This post is part of a series on product design patterns.
Ideas are worthless, execution is all that matters. – like, everybody
What most people mean by this is that vision is often overrated: it is not that hard to visualize something big, it is most commonly harder to figure out how to sequence it.
Sequencing strategies are needed whenever you are dealing with a problem that isn’t directly or trivially addressed in a single shot. The challenge is breaking things down into multiple parts - often dependent on each other - and execute them in a specific order. Sometimes, it requires you to go on a tangent that will enable / unblock a step in the future.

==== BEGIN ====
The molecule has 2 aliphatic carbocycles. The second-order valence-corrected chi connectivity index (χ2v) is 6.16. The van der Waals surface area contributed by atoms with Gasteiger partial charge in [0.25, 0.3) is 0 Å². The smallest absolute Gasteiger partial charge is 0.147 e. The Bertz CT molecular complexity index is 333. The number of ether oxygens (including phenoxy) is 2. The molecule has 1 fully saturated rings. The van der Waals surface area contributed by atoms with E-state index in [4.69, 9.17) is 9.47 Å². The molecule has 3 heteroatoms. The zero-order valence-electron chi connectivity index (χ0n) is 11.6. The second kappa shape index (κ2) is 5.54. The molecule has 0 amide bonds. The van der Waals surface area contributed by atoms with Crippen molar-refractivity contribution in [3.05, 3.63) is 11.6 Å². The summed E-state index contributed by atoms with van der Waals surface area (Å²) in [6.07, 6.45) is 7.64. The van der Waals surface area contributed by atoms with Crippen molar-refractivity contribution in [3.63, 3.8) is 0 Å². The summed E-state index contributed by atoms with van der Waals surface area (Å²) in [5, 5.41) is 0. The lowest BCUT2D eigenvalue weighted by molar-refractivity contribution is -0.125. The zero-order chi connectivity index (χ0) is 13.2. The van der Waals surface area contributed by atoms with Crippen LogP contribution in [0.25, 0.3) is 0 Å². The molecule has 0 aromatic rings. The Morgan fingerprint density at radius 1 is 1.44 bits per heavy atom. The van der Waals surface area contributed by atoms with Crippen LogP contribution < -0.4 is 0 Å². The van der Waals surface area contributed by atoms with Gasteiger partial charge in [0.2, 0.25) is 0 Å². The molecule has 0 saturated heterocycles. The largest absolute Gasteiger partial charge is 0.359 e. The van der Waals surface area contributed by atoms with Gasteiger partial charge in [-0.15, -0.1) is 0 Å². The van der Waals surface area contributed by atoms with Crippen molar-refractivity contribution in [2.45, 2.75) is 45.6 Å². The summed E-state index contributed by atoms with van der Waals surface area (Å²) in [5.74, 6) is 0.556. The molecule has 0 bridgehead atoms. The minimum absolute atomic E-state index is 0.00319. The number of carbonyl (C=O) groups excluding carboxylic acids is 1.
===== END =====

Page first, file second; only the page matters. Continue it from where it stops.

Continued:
A key property of a good sequencing strategy is that there is a plausible plan to get to where you want to be: each step that you take is planned and part of a bigger narrative. For example, a good sequencing strategy never corners yourself in exchange to a short term advantage: it never places a stepping stone that would lead to limiting the set of decisions that you can make in the future (e.g. lower your bar on privacy/security/trust/etc).
Often, you can articulate a product feature based on a sequencing strategy: a step (typically small) that you can take that is guaranteed not to corner you (e.g. a feature that is clearly a positive delta, a feature that carries its own weight). Even if that step isn’t complete (i.e. it won’t take you directly to where you want to get), it is often useful to ship things in an incremental fashion than not.
One of the earliest step that one takes in a sequencing strategy is defining a minimum viable product.